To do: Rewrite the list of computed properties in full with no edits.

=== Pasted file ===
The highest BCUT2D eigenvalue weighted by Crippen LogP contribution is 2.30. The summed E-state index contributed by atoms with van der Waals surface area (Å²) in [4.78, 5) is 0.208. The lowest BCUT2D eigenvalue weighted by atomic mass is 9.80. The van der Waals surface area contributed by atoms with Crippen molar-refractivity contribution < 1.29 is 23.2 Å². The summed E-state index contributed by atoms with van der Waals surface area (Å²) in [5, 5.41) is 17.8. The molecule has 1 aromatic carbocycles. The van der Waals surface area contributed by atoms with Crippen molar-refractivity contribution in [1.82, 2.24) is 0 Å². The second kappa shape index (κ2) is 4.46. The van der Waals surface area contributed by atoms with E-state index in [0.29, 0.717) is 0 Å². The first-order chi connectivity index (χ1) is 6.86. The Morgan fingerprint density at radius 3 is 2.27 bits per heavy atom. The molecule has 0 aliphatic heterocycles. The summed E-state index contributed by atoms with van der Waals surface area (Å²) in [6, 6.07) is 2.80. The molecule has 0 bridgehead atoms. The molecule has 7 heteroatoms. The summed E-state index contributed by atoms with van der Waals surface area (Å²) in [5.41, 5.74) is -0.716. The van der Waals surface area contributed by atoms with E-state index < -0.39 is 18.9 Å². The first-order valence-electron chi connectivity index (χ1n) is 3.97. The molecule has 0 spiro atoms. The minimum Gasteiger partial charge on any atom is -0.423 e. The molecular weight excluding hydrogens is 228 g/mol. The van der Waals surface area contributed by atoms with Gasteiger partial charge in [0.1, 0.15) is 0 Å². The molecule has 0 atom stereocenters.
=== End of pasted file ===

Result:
The highest BCUT2D eigenvalue weighted by Crippen LogP contribution is 2.30. The summed E-state index contributed by atoms with van der Waals surface area (Å²) in [4.78, 5) is 0.208. The lowest BCUT2D eigenvalue weighted by atomic mass is 9.80. The van der Waals surface area contributed by atoms with Crippen molar-refractivity contribution < 1.29 is 23.2 Å². The summed E-state index contributed by atoms with van der Waals surface area (Å²) in [5, 5.41) is 17.8. The molecule has 1 aromatic carbocycles. The van der Waals surface area contributed by atoms with Crippen molar-refractivity contribution in [1.82, 2.24) is 0 Å². The second kappa shape index (κ2) is 4.46. The van der Waals surface area contributed by atoms with E-state index in [0.29, 0.717) is 0 Å². The first-order chi connectivity index (χ1) is 6.86. The Morgan fingerprint density at radius 3 is 2.27 bits per heavy atom. The molecule has 0 aliphatic heterocycles. The summed E-state index contributed by atoms with van der Waals surface area (Å²) in [6, 6.07) is 2.80. The molecule has 0 bridgehead atoms. The molecule has 7 heteroatoms. The summed E-state index contributed by atoms with van der Waals surface area (Å²) in [5.41, 5.74) is -0.716. The van der Waals surface area contributed by atoms with E-state index < -0.39 is 18.9 Å². The first-order valence-electron chi connectivity index (χ1n) is 3.97. The molecule has 0 spiro atoms. The minimum Gasteiger partial charge on any atom is -0.423 e. The molecular weight excluding hydrogens is 228 g/mol. The van der Waals surface area contributed by atoms with Gasteiger partial charge in [0.1, 0.15) is 0 Å². The molecule has 0 atom stereocenters.